Color, 1980, 101 mins. 58 secs.
Directed by Stephen Wallace
Starring Bryan Brown, Max Phipps, Dennis Miller, Gary Waddell
Severin Films (Blu-ray) (US R0 HD), Umbrella Entertainment (DVD) (Australia R0 PAL) / WS (1.85:1) (16:9)
Something of a notorious shocker in Australia at the time of its release but mostly unknown everywhere else, the gritty prison drama Stir pulled no punches with its depiction of brutal life behind bars and the riot those conditions inspire. The screenplay was written (and novelized) by Bob Jewson, an inmate who had firsthand experience seeing the famous 1974 prison riots in Bathurst, South Wales, which served as the obvious source material here. Shot inside a real abandoned prison and very realistic compared to most Hollywood films before it (though indies like Short Eyes were comparable), Stir now plays well even after the more extreme excesses of TV's Oz and benefits from a strong ensemble cast headed by a very committed Bryan Brown before his temporary move to Hollywood.
After being brutally stripped and beaten by guards in the intense opening sequence, habitual criminal China Jackson (Brown) ends up in the slammer again three years later and isn't exactly a favorite among the guards given his attempt to blow the whistle on these institutional abuses. The prisoners respect him though, while one of the guards, Norton (Phipps), is now looking to help Jackson and atone for his past brutalities against him during his previous sentence. Meanwhile the authority-sanctioned violence against the prisoners ratchets up, leading to a protracted explosion of a revolt that will shake the system to its core.
At the time of its release, this was quite the splash of cold water in the face with its extensive profanity, casual nudity and sexuality, and matter-of-fact violence. The attempt to go as realistic as possible pays off all the way, even as the film dips into occasional stylization like the heavy blue tint placed over the opening sequence to differentiate it from the main story. The best prison films give the viewer a "you are there" sense of what life would like behind bars with no control over your own movements, and this one achieves that extremely well with a gradual escalation in its intensity before the inevitable uprising starts.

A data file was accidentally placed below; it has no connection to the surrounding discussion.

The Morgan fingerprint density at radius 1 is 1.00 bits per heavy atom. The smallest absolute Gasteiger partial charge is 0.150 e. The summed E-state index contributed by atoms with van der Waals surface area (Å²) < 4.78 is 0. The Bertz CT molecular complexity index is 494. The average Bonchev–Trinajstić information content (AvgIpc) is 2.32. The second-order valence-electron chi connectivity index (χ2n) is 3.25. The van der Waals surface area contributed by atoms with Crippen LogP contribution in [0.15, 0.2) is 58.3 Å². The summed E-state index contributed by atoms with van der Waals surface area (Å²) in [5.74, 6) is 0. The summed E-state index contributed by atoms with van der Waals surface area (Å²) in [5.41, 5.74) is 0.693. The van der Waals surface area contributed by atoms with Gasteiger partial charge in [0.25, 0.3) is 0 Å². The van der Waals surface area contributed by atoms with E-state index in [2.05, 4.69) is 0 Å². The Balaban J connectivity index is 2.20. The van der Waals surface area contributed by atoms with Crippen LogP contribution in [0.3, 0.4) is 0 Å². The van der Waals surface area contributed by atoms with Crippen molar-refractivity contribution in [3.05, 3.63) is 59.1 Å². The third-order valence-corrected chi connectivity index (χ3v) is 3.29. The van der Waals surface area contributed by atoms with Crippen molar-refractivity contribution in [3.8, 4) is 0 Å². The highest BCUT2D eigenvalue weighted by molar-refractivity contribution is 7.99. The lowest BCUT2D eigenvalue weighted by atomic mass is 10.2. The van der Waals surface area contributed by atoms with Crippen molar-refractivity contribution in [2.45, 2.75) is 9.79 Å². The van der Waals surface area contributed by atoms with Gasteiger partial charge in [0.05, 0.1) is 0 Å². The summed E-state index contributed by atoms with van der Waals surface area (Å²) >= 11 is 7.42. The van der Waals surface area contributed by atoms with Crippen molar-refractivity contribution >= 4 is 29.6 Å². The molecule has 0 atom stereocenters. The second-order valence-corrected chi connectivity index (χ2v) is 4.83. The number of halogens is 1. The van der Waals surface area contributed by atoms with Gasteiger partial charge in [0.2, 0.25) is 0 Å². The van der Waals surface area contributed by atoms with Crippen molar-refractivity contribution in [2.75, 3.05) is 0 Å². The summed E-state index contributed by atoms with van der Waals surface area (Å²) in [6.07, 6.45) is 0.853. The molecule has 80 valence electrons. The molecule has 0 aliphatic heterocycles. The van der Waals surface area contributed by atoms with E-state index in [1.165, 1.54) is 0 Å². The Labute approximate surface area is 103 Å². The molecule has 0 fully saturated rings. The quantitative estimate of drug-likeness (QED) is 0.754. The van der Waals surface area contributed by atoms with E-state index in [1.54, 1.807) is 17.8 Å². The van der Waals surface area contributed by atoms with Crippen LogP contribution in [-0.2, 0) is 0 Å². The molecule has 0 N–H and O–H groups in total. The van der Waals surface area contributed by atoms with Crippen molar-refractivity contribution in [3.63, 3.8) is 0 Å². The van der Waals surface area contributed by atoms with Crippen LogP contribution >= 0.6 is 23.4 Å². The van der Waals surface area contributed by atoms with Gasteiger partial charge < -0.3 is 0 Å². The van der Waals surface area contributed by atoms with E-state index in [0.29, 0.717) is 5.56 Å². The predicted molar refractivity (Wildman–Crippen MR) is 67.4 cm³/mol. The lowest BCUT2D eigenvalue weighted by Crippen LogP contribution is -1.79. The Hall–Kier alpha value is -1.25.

Initially released on Australian VHS, Stir made the jump to DVD locally from Umbrella Entertainment featuring a new retrospective featurette, "Tales from the Inside" (50m49s) by Mark Hartley, with most of the major participants here including director Stephen Wallace, Brown, Jewson, and actor Gary Waddell. It's a fascinating look at the film including the difficulty finding a proper location (which almost scuttled the whole thing) and the brief, real time behind bars many of the actors spent to prepare for their roles. The same featurette is carried over for the film's 2023 Blu-ray release from Severin Films, the first time it's been out in the U.S. apparently, and the transfer looks quite solid thanks to a new 2K scan from the 35mm interpositive at The National Film and Sound Archive of Australia. Audio options include DTS-HD MA English 5.1 and 2.0 mixes with optional English SDH subtitles; it isn't a film that calls out for a ton of surround activity, but things do become very active and immersive in the last half hour. You also get two commentaries, the first featuring Wallace, Brown, Hartley, producer Richard Brennan, and cinematographer Geoff Burton, with more detail about the outfitting of the prison location, the film's reception upon its release, the casting of the various prisoners, and lots more. The second track features crime film and literature historian Andrew Nette, who focuses more on the real-life events that inspired the screenplay, the impact of the hearings on the Australian penal system, and Jewson's life story. "A Career on the Fringe" (24m54s) features Australian theater historian Robert Reid and critic Paul Harris analyzing the career of late actor Phil Motherwell, who had a lengthy and diverse career across multiple media. Then you get Wallace's mini-feature made before Stir, 1977's The Love Letters from Teralba Road (50m9s), about a man named Len (Brown again) who writes a series of letters in an attempt to win back his wife, Barbara (Kris McQuade), after beating her in a drunken rage. The film is taken from a dated master but is a welcome addition here as it showcases the director and star honing their craft on a very different kind of project. Wallace also provides a video introduction explaining how was inspired by a stack of letters written by a working-class abusive husband, as well as the reception the film got on the festival circuit. Finally the trailer for Stir wraps up the disc.
Reviewed on November 23, 2023